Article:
More questions to ask an early learning service
You should be asking them whatever you need to know in order to find out if they will provide the service you require for your child. Questions might include: How many children are enrolled? What qualifications do the educators have? Are the educators regularly trained? What learning programmes are in place? What age can children start? Are babies welcome? How are the needs of different children met? How do they help children settle in? How do they deal with difficult behaviours in children? What is the daily routine? Can children sleep when they want to or are their set sleep times? What happens if a child is sick or has an accident? What input do parents have in the service? What do they expect of parents? How much does it cost? Are they open during school holidays? Do they provide transport, snacks and lunch etc?
What are some of the questions to be asking as a family?
Some of the questions you should be asking as a family include how long do you want your child to attend? What kind of service do you want? What fees can you afford? What location is best for you? What suits your needs and your child’s needs? Do you want your child to be looked after at home or at a centre? Do you want your child to attend with or without you? Do you want your child to be part of a big group or a small group? How involved do you want to be involved in your child’s formal education? What hours suit you? Are you looking for a service which offers lots of structure or lots of free play?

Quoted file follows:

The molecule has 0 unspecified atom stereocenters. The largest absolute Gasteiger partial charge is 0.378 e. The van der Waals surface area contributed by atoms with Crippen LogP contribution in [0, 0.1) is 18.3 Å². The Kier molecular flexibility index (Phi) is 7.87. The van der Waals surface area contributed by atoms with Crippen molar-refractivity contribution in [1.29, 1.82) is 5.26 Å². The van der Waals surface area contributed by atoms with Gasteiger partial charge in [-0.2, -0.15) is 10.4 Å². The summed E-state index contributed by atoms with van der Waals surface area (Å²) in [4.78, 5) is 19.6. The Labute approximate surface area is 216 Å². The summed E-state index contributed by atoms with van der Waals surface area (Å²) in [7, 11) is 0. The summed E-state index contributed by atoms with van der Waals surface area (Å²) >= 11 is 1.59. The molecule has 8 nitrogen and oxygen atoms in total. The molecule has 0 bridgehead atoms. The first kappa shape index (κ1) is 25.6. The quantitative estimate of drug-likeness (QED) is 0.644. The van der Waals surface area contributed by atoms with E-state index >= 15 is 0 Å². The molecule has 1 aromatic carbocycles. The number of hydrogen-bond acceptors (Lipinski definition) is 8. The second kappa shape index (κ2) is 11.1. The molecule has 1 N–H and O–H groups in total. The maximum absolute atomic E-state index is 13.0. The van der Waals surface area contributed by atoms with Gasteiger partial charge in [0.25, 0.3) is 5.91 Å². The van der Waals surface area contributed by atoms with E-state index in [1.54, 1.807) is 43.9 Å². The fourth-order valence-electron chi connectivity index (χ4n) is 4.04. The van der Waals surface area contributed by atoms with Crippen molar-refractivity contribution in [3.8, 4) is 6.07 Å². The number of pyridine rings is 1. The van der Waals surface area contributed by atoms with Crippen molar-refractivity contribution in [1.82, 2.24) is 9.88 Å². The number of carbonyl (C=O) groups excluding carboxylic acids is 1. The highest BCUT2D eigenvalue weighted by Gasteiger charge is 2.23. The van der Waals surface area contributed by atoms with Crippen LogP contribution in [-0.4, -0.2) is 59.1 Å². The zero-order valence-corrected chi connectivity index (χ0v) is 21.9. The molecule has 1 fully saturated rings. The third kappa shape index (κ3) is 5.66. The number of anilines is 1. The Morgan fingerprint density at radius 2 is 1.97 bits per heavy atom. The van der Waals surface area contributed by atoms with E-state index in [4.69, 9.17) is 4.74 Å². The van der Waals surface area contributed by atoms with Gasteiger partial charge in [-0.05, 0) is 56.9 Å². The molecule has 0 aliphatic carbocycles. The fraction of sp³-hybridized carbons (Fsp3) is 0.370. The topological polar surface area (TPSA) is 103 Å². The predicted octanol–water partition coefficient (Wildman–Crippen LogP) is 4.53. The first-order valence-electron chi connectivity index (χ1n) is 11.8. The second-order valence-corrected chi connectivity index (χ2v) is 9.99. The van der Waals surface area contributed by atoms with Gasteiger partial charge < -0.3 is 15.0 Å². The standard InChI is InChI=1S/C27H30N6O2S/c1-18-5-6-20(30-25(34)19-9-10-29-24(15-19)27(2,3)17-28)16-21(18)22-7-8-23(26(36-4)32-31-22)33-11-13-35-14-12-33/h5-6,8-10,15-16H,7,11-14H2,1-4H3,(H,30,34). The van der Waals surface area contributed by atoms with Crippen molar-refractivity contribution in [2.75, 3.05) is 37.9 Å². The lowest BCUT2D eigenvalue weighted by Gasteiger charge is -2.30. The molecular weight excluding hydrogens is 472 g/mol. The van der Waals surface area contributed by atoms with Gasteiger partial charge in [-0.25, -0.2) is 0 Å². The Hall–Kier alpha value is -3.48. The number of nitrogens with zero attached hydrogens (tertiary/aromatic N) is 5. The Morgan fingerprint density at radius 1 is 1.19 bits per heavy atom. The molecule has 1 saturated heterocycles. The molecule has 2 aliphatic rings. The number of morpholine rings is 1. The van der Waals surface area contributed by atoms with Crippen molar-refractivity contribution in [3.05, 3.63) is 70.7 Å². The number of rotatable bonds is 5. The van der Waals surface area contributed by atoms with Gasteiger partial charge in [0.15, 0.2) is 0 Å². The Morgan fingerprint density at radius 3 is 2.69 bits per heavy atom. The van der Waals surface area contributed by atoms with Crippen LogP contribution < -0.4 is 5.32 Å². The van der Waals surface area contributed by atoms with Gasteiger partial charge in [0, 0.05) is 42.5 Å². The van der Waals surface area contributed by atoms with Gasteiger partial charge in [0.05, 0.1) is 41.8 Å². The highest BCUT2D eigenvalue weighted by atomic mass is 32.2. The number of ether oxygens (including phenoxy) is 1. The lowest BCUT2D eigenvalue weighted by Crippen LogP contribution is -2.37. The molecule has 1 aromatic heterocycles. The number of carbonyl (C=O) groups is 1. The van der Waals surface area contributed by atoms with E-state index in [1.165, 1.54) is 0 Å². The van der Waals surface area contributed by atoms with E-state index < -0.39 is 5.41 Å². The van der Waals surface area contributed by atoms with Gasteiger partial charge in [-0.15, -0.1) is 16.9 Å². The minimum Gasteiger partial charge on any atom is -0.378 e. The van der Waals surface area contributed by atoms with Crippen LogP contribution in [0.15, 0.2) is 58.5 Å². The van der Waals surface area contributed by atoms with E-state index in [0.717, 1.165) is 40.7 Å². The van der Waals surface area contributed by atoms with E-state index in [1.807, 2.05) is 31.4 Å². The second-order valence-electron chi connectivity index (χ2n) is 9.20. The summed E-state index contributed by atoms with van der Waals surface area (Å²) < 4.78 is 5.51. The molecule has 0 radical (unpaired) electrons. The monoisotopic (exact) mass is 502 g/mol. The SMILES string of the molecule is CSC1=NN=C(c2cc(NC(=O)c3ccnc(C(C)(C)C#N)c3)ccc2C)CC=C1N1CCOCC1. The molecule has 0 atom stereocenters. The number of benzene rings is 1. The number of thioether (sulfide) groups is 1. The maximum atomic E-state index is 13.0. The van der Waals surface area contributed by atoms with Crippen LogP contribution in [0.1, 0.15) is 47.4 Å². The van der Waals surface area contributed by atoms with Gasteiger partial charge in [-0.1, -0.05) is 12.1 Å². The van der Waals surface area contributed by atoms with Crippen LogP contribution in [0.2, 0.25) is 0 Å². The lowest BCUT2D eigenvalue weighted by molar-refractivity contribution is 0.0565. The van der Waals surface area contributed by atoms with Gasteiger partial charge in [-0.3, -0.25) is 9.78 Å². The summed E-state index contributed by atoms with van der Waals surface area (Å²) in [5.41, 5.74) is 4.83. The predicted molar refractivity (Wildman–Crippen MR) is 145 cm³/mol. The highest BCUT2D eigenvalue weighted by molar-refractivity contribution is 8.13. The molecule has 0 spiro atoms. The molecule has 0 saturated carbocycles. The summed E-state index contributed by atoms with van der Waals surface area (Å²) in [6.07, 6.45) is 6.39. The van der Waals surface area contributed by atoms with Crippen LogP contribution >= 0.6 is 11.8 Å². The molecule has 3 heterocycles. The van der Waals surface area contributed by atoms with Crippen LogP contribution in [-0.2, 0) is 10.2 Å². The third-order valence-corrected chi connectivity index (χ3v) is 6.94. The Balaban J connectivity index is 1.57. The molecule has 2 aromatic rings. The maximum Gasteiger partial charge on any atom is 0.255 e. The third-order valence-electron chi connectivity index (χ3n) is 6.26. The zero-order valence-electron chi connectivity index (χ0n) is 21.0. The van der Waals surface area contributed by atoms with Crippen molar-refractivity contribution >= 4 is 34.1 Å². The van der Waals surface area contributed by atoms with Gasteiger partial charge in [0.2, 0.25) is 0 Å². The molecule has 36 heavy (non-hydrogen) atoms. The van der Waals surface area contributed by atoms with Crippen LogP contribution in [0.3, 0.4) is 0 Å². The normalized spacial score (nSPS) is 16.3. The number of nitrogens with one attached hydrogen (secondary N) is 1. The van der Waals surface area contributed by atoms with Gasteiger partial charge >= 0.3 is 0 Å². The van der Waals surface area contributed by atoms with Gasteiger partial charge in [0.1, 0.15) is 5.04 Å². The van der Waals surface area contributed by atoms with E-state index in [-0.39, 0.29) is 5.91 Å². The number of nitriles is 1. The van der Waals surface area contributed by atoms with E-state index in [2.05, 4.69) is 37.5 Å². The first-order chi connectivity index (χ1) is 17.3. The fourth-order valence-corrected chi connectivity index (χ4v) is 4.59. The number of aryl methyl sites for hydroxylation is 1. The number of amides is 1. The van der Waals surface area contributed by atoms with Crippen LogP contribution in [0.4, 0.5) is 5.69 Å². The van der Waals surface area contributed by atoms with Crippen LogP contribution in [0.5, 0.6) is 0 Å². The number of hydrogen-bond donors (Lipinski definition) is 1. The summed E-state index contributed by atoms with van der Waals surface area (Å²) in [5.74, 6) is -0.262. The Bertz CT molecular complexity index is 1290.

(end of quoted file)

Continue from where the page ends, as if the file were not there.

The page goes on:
Will my child do better at school if they attend an early learning centre for longer hours?
Dr Sarah Farquhar has looked at the research and believes that children attending full-time early learning/childcare as compared to part-time (around 12.5 hours per week or 2.5 hour sessions) do not have significantly better developmental outcomes. “In other words, it is the experience of attending a group early childhood programme that matters, and more time in the programme does not equal greater benefits for children.”
If my child is in an ECE centre most of the week, will they still be learning anything from me?
The best evidence points to parents/family having a far greater impact than an early learning experience on children’s developmental outcomes.” And your children’s attachment to you is very important in the very young as aids children’s sense of security and comfort level according to the person’s responsiveness to their needs and most importantly because some of the important aspects of a child’s growth are affected by attachment quality.
What formal qualifications do early learning teachers need to have?
The educators in charge of an early learning service without parents present must be registered teachers who hold a Diploma in Teaching (ECE) or similar qualification. Other staff in the centre may have different qualifications or experience.